General James E. Shelton presents Palmer Trinity senior Sean Ramras with the Black Lion Award. ––––––––––––––––––––––––––––––––––––––––––––––––––––––––––––––––––––––––––––––––––––

with the approval of the 28th Infantry Association, and with the permission and approval of Major Holleder’s family. General James E. Shelton, Commander of the 28th Infantry, and Steve Goodman, a Vietnam Veteran — both men who served in Vietnam with Major Holleder — presented Ramras with the Black Lion Award at Palmer Trinity School’s 2011 Fall Sports Awards on the Palmer Trinity School campus. Sean Ramras has lettered in varsity football for the past four years. He has earned letters in wrestling and track, and helped lead the Falcons to their best record yet during the 2011 football season. The son of Dave and Darlene Ramras, Sean is an excellent student and a Palmer Trinity School Silver Knight nominee for Music. He will graduate from PTS at the end of this year, and plans to pursue a career in medicine.


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Dec. 27, 2011 - Jan. 9, 2012

USAF Reserve Concert Band in free concert at SMDCAC BY NICOLLE UGARRIZA

South Miami-Dade Cultural Arts Center (SMDCAC) and Chamber South present the Band of the United States Air Force Reserve Concert Band in a free performance on Thursday, Jan. 26, 2012, at 8 p.m. sponsored in part by TD Bank. The public may obtain a voucher to exchange for up to four tickets per person. For information on vouchers contact the SMDCAC Box Office at 786-573-5300 or visit online at <www.smdcac.org>. This 43-piece concert band is the largest and most versatile unit of the Band of the United States Air Force Reserve, with a varied repertoire that ranges from classical overtures through Sousa marches to Broadway show tunes, popular music, movie themes and patriotic favorites. The concert band has performed at various locations throughout the United States and the world. The band has toured Russia twice, making historic appearances in Moscow (1992) and St. Petersburg (1995). With the Southeastern United States as its primary touring area, the concert band frequently performs for packed houses in Florida, Tennessee,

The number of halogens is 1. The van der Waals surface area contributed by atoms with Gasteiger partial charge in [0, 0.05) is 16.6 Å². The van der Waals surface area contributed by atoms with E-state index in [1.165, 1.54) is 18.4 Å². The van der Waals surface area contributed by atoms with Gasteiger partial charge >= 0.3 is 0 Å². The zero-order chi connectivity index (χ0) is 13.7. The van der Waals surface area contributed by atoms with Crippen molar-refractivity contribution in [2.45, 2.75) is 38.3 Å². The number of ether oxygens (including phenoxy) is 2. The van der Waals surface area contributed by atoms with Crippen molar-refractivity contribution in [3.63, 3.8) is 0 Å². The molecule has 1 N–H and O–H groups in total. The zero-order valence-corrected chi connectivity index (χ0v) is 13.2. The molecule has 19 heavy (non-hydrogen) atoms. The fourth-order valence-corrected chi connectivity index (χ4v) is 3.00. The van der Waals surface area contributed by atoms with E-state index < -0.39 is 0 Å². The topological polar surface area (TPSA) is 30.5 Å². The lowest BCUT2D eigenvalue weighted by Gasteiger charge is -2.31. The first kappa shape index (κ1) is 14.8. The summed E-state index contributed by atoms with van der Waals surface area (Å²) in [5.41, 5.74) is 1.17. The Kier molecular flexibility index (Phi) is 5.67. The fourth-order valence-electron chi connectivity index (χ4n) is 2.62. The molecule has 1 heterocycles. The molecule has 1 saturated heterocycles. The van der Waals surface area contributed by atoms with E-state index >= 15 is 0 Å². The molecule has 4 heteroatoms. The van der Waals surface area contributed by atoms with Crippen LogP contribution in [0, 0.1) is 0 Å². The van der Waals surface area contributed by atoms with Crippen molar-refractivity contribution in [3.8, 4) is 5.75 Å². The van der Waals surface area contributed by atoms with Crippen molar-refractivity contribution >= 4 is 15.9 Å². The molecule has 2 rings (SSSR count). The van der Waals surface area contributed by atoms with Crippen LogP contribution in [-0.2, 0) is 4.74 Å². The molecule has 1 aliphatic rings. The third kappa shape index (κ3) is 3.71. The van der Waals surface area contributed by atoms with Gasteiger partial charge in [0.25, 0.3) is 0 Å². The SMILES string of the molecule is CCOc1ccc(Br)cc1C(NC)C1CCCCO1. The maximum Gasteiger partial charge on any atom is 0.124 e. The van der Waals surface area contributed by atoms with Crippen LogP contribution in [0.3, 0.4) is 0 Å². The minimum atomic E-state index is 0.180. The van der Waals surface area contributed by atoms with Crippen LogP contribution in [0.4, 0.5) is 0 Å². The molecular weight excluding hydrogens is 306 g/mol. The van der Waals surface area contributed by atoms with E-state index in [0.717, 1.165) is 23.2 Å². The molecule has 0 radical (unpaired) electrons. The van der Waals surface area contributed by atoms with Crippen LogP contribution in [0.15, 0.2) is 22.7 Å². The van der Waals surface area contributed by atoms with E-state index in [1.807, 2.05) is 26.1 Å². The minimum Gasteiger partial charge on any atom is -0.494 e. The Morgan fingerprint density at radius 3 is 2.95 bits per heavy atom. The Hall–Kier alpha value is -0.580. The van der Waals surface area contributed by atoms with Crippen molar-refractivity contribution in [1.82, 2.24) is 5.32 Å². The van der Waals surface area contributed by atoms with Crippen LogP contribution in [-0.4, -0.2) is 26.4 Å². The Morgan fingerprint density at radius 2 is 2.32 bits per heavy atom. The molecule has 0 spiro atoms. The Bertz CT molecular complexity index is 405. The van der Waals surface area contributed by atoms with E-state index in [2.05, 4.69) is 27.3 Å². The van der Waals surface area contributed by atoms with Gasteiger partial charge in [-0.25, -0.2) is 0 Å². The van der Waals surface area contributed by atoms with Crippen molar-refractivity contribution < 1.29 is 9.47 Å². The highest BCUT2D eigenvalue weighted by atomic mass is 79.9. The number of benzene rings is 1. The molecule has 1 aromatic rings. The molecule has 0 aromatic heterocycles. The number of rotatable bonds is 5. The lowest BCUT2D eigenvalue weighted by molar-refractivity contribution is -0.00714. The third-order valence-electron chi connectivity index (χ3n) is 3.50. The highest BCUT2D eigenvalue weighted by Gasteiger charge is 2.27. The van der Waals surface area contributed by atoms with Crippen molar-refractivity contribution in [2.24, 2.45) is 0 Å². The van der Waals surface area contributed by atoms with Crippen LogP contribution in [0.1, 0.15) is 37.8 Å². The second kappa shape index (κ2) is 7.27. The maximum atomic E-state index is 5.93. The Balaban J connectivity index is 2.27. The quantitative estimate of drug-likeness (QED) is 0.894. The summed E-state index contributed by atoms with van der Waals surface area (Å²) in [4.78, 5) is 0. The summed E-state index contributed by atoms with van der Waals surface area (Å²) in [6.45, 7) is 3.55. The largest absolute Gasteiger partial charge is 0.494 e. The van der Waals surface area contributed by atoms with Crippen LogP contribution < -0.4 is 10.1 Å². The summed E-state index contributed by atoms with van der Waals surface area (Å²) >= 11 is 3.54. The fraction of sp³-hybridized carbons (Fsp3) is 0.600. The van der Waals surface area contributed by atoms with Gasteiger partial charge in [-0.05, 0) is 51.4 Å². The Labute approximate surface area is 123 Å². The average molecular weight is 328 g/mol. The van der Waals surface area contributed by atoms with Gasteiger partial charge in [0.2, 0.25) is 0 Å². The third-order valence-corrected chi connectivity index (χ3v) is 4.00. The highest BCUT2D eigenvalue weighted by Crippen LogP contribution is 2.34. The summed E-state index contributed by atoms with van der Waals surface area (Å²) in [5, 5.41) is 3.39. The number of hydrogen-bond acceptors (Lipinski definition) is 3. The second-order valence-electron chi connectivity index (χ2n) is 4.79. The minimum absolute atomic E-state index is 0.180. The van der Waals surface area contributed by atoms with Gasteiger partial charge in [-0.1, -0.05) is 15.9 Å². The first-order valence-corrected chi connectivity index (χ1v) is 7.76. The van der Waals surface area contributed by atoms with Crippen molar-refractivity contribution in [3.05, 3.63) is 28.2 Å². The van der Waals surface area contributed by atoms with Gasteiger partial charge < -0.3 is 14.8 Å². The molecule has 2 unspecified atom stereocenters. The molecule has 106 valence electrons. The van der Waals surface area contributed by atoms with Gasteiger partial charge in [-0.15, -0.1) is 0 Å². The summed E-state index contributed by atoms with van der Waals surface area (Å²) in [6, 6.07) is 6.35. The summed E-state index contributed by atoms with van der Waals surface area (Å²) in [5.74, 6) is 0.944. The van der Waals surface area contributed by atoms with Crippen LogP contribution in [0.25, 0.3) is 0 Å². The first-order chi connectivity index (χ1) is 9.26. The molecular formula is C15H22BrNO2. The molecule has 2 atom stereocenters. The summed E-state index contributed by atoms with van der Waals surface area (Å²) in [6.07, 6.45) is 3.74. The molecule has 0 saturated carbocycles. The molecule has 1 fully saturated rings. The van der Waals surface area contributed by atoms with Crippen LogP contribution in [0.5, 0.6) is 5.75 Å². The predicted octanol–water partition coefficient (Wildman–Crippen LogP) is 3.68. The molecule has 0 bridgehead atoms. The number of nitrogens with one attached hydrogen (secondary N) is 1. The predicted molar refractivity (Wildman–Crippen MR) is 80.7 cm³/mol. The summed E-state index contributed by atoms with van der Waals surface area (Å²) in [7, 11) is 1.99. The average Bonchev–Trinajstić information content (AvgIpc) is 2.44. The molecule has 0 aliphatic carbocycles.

USAF Reserve Concert Band

Mississippi, Alabama and Georgia. The group has performed with such renowned guest artists as Bob Hope, Dinah Shore, B.J. Thomas, The Lettermen, Gary Morris, Lari White, Mila Mason, Crystal Gayle, Jonathan Pierce, Christ Church Choir, Faith Hill and Restless Heart. The band has performed under the direction of prominent band composers and conductors such as Dr. Alfred Reed, Paul Bierley, and Robert W. Smith. The

concert band also was presented with the prestigious Colonel George S. Howard Award from the Sousa Foundation for outstanding military concert bands in 1994 and 1996. The concert band is very active in recording projects. Since 1996, they have recorded a very special Christmas radio broadcast that was aired worldwide on the Armed Services Network and other AM and FM stations throughout

the United States. In 1998, they recorded a definitive Henry Fillmore recording with the guidance of one of Fillmoreâ&#x20AC;&#x2122;s musical peers, William Miller. In 2001, the band dedicated its latest recording, American Hero, to Brigadier General Robert L. Scott (ret.). The members of the band are professional Air Force musicians working in support of Air Force and Air Force Reserve recruiting and community relations objectives.


Dec. 27, 2011 - Jan. 9, 2012

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Charter Review Commission public workshop Jan. 25 Michael Mil er EXECUTIVE EDITOR